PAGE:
They went higher, far and above the clouds, up towards the never-ending sky. The townspeople watched with a happy kind of sadness.
Ansel knew he would see them again. They promised and he believed. He dropped to his knees, plucked a bit of the prickly grass, and threw it into the wind.
Up in a far corner of the sea green sky, a cloud parted and the emblem of Colaris pulsed with its gold and red glow.
Ansel stretched his arms up and waved until the emblem disappeared. He climbed back into the truck bed and stared at his belongings. In his bag he found the water bottle and drank enough to wet his throat. He pushed the rest of his gear against the truck cab, sat down, and settled in.
Did Sabra rescue her father?
Well, the story doesn’t answer that question.
I think she did.
What makes you think that?
Because when they left the graveyard, she said she would.
She said that, but sometimes what we want to happen doesn’t always happen.
I know, but what about the trucks? Remember? She told Ansel about the trucks. He just doesn’t remember right now. “Even though it was rusty, it would never fall asleep.” Kind of like a riddle.
Yes, it did seem like the trucks were important to her.
So, I know he’ll be alive.
You think so?
Yeah. The dulcess probably just turned him into a truck. And a not dead truck. Just rusty.
Like she did for Fin.
Right! The tree. Only Fin really died. That was sad.
Yes, it was.
I’m glad Ansel gets to take care of him. Guardian of the Moth Caves. That’s so cool!
Yes, but we don’t know if Ansel survives the battle.
Oh, he will. He has to or … it just won’t be right.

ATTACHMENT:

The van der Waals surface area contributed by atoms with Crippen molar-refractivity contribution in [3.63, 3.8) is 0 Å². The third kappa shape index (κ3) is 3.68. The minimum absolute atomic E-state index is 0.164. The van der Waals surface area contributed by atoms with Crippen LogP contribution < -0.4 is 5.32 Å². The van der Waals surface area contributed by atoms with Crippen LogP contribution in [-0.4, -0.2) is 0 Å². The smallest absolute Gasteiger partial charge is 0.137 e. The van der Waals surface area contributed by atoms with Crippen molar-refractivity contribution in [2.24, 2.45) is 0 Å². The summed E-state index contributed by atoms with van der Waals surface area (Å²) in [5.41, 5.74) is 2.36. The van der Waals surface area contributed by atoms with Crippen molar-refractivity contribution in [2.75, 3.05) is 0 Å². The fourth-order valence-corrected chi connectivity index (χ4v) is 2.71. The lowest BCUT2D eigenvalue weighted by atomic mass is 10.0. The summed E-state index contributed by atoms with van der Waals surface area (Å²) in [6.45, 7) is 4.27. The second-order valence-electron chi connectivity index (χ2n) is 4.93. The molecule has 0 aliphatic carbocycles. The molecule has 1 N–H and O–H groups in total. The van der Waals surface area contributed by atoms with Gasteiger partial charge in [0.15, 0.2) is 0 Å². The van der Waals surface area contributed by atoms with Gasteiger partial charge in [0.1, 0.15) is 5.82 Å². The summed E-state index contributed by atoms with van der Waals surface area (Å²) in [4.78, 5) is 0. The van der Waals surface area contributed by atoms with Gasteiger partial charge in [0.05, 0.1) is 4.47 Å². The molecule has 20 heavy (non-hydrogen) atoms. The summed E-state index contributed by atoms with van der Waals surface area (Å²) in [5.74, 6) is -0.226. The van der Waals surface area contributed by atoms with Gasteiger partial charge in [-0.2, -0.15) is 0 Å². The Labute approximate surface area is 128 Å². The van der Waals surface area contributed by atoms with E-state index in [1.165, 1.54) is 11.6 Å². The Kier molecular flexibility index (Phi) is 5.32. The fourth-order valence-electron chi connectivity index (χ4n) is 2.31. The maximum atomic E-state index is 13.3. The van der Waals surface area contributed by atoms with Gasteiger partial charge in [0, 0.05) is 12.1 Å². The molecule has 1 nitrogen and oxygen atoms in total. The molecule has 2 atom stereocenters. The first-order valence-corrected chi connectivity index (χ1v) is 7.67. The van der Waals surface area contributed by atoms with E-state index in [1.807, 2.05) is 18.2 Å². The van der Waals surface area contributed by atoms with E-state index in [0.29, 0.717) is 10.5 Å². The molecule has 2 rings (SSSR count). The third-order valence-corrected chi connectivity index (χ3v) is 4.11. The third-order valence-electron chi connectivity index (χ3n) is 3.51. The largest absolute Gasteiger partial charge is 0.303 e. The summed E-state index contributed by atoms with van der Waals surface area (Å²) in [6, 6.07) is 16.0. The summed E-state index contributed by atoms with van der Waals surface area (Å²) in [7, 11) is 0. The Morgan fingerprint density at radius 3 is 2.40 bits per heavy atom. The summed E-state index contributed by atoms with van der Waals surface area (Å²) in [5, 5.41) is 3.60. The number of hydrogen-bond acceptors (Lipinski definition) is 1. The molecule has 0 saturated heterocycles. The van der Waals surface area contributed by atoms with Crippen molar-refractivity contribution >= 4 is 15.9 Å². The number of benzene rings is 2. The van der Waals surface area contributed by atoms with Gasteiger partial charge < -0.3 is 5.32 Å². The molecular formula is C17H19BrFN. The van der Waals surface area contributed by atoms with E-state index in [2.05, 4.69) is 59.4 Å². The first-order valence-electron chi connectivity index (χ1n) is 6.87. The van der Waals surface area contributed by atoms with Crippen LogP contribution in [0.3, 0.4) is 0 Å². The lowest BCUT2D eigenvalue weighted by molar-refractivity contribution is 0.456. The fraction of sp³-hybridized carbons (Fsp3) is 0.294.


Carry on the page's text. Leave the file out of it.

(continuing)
Now remember, Evan, not everything turns out the way we want it to in stories, and …
So, Ansel is gonna die?
I don’t know. We’ll have to keep reading the story.
I don’t want Ansel to die. That will really make me mad.
Let’s finish the story first. Maybe we’ll get some answers.
Seriously. I’ll be mad.
Let’s wait and see. Only one page to go. Okay. Where were we? …. The metal against his skin was hot and he itched from the rust. Sabra had warned him: the rust flakes would dig in and cut like shards of glass if he tried to brush them off. It was the cruel design of the Council.
The townspeople left in a steady drift-away to fend for themselves. Soon Ansel was alone. He reached for his gear bag and pulled out the blanket. The first stars of the evening caught his eye and he began to count, as Sabra had taught him. “Start at the middle of the sky, then move to the left, then right, then start over. When you find the stars of the Drinking Gourd, pour your sadness inside, and then keep counting.”
One. Two. Three. “Soon you’ll be asleep and in the palm of His hand.”
How many stars are in the sky, Mom? A hundred million quadzillion?
As many as there are grains of sand on the beach, Son.
Whoa. That’s a lot.
The trucks rattled, and the wind moaned through broken windows and the holes of corroded pipe. Ansel wrapped the blanket around his face, but the chill still tore through.
He counted, and he filled the Gourd.
And it was very dark.
End of Book One. There. What do you think?
I think he’s gonna stay alive, Mom.
I hope so. Shall we read Book Two?
On Writing: I found this photo on Pinterest and added it to my Photo Writing Prompts board. My first thoughts were “What was the meeting about? And why did they leave the trucks? Or were they taken — up and away?” I let my thoughts simmer on the board until tonight, when I got the urge to flash-write from a photo prompt — a ready-set-go type of writing that I use to practice.
I thought about a sci-fi story or paranormal disturbance. It turned into a mom reading a story to her son. I don’t know how that happened, but that’s what makes fiction writing such an enjoyable activity for me. I liked the mother-son thing, and suddenly they were reading one of my stories. I included characters and themes from my last photo fiction story, The Graveyard. Rust Never Sleeps is the result. I had fun with the story treatment. Hope you did, too.
And thanks, Rust-Oleum and Neil Young, for the title. I couldn’t resist.